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Native American Saint: Pope Makes History

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History has been made now that Pope Benedict XVI has named the first-ever Native American Saint.

Kateri Tekakwitha, of the Mohawk tribe, is said to have devoted her life to God and is being recognized by the Catholic church with the canonization, and a young American boy says prayers in her name helped him recover from a horrific disease.

Jake Finkbonner was just five years old when he contracted a deadly flesh-eating disease which affected his face and put him in the hospital. When the family’s pastor suggested praying in Kateri’s name, the family did so, hoping anything would work. Suddenly, Jake’s symptoms began to clear up, and soon the doctors were at a loss to describe how it had happened. Jake and his family, however, are sure that the newly appointed saint had something to do with it, and were excited to be invited to the celebration in Vatican City for Kateri and five other new saints last week after the Church declared his recovery a miracle.

“I’m pretty darn excited to go,” Jake, now 12-years old, said. “It will be the trip of a lifetime.”

The induction of a Native American into sainthood is groundbreaking, and is being recognized by the Catholic Church as such. Kateri is described as a rare find for the Church, who say she helped bring Catholicism and the teachings of Jesus back to her people.

“She’s seen very much as a bridge” between Native culture and Christianity,” said the Rev. Jim Martin, a Jesuit priest.

Indeed, the pope himself praised Kateri, who lived in the mid-1600s, for devoting her life to her faith.

“Kateri remained faithful to her love for Jesus, to prayer, and to daily Mass. Her greatest wish was to know and to do what pleased God. She lived a life radiant with faith and purity,” the pope said.

However, the image the Church has provided of Kateri is not one the Mohawks are fond of, saying that it makes their people seem divided. They also maintain that the Church is using Kateri to brighten their image a bit in the aftermath of so many scandals.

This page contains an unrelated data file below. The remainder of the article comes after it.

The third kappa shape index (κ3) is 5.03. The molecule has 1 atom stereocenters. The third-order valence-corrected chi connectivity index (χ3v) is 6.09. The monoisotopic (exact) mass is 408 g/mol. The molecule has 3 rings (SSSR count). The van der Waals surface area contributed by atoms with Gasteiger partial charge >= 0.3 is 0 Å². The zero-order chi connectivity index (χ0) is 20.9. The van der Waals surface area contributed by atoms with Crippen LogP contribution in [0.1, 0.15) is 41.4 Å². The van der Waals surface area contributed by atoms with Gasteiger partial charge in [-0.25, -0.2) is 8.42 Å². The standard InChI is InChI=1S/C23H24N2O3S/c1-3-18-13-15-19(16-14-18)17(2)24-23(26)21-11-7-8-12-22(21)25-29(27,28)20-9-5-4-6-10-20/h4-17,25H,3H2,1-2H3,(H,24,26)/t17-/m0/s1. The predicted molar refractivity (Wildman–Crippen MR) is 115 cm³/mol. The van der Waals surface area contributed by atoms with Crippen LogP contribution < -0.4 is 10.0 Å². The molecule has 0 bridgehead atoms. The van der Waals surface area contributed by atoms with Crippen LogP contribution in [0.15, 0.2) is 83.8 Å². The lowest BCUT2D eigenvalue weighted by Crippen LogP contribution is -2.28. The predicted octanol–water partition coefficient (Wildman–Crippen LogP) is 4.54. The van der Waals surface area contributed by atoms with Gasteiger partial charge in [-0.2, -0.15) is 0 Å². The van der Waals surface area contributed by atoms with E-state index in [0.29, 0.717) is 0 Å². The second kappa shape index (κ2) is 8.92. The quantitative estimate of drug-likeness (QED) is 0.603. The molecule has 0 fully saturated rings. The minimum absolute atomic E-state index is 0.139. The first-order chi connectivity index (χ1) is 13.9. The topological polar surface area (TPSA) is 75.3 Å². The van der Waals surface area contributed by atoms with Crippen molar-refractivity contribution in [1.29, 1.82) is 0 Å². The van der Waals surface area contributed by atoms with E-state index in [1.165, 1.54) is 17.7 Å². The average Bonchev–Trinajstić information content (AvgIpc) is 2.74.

“I disagree with the characterizations of the ‘other Mohawks’ in the Jesuit accounts of Kateri,” Chaz Kader, a Mohawk journalist, said. “The contrast of good Mohawks and bad Mohawks still is affecting our people.”

The Mohawk people have struggled for decades against harsh criticism and stereotypes for wanting to hold on to their traditional way of life–including forming their own government–which is often associated with not paying taxes and smuggling goods across the border. These so-called “bad” Mohawks are also associated with shunning Kateri, while the “good” ones are said to have gone to Rome to celebrate her.

Native American Saint: Pope Makes History
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  • timothy canezaro

    This whole good Mohawk/bad Mohawk converstion does nothing to further any useful dialogue alolng. Kateri was lifted to the highest honor the church bestows because she was baptized, took a sacramental vow of virginity, and otherwise did good thin gs with her short life, was healed upon death, and continues to Intercede on behalf of the prayer and humble of heart.
    All the rest doesn’t really matter. Kateri, pray for us all!

  • timothy canezaro

    This whole good Mohawk/bad Mohawk converstion does nothing to further any useful dialogue alolng. Kateri was lifted to the highest honor the church bestows because she was baptized, took a sacramental vow of virginity, and otherwise did good things with her short life, was healed upon death, and continues to Intercede on behalf of the prayerful and humble of heart.
    All the rest doesn’t really matter. Kateri, pray for us all!